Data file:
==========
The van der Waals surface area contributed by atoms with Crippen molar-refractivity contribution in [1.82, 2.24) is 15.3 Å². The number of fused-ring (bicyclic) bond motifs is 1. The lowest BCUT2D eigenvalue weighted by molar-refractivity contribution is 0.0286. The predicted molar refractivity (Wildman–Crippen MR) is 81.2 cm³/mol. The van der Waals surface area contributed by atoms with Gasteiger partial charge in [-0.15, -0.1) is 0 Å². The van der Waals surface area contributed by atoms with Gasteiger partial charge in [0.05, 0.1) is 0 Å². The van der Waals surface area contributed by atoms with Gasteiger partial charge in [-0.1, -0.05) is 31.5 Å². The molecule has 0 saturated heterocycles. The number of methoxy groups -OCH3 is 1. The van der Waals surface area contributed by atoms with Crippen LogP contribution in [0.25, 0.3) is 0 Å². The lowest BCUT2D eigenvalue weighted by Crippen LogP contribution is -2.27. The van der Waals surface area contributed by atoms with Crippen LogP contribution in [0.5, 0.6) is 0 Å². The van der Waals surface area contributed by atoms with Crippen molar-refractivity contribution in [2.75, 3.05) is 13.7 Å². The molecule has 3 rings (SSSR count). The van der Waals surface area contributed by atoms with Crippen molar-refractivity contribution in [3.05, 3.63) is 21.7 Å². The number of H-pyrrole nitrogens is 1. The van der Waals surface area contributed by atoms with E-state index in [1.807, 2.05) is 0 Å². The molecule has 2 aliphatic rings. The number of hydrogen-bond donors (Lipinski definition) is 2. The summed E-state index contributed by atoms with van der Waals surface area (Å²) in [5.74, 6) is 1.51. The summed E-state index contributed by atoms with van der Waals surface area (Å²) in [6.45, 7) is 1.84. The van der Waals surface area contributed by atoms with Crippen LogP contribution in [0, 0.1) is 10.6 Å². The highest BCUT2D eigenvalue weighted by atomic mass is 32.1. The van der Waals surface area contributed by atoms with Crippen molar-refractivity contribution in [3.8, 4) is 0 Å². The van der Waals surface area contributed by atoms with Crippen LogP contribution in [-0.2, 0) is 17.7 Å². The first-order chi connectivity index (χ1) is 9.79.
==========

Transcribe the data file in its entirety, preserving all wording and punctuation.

The van der Waals surface area contributed by atoms with Crippen molar-refractivity contribution in [1.82, 2.24) is 15.3 Å². The number of fused-ring (bicyclic) bond motifs is 1. The lowest BCUT2D eigenvalue weighted by molar-refractivity contribution is 0.0286. The predicted molar refractivity (Wildman–Crippen MR) is 81.2 cm³/mol. The van der Waals surface area contributed by atoms with Gasteiger partial charge in [-0.15, -0.1) is 0 Å². The van der Waals surface area contributed by atoms with Gasteiger partial charge in [0.05, 0.1) is 0 Å². The van der Waals surface area contributed by atoms with Gasteiger partial charge in [-0.1, -0.05) is 31.5 Å². The molecule has 0 saturated heterocycles. The number of methoxy groups -OCH3 is 1. The van der Waals surface area contributed by atoms with Crippen LogP contribution in [0.25, 0.3) is 0 Å². The lowest BCUT2D eigenvalue weighted by Crippen LogP contribution is -2.27. The van der Waals surface area contributed by atoms with Crippen LogP contribution in [0.5, 0.6) is 0 Å². The van der Waals surface area contributed by atoms with Crippen molar-refractivity contribution in [2.75, 3.05) is 13.7 Å². The molecule has 3 rings (SSSR count). The van der Waals surface area contributed by atoms with Crippen molar-refractivity contribution in [3.05, 3.63) is 21.7 Å². The number of H-pyrrole nitrogens is 1. The van der Waals surface area contributed by atoms with E-state index in [1.807, 2.05) is 0 Å². The molecule has 2 aliphatic rings. The number of hydrogen-bond donors (Lipinski definition) is 2. The summed E-state index contributed by atoms with van der Waals surface area (Å²) in [5.74, 6) is 1.51. The summed E-state index contributed by atoms with van der Waals surface area (Å²) in [6.45, 7) is 1.84. The van der Waals surface area contributed by atoms with Crippen LogP contribution in [0, 0.1) is 10.6 Å². The highest BCUT2D eigenvalue weighted by atomic mass is 32.1. The van der Waals surface area contributed by atoms with Crippen molar-refractivity contribution in [3.8, 4) is 0 Å². The van der Waals surface area contributed by atoms with Crippen LogP contribution in [-0.2, 0) is 17.7 Å². The first-order chi connectivity index (χ1) is 9.79.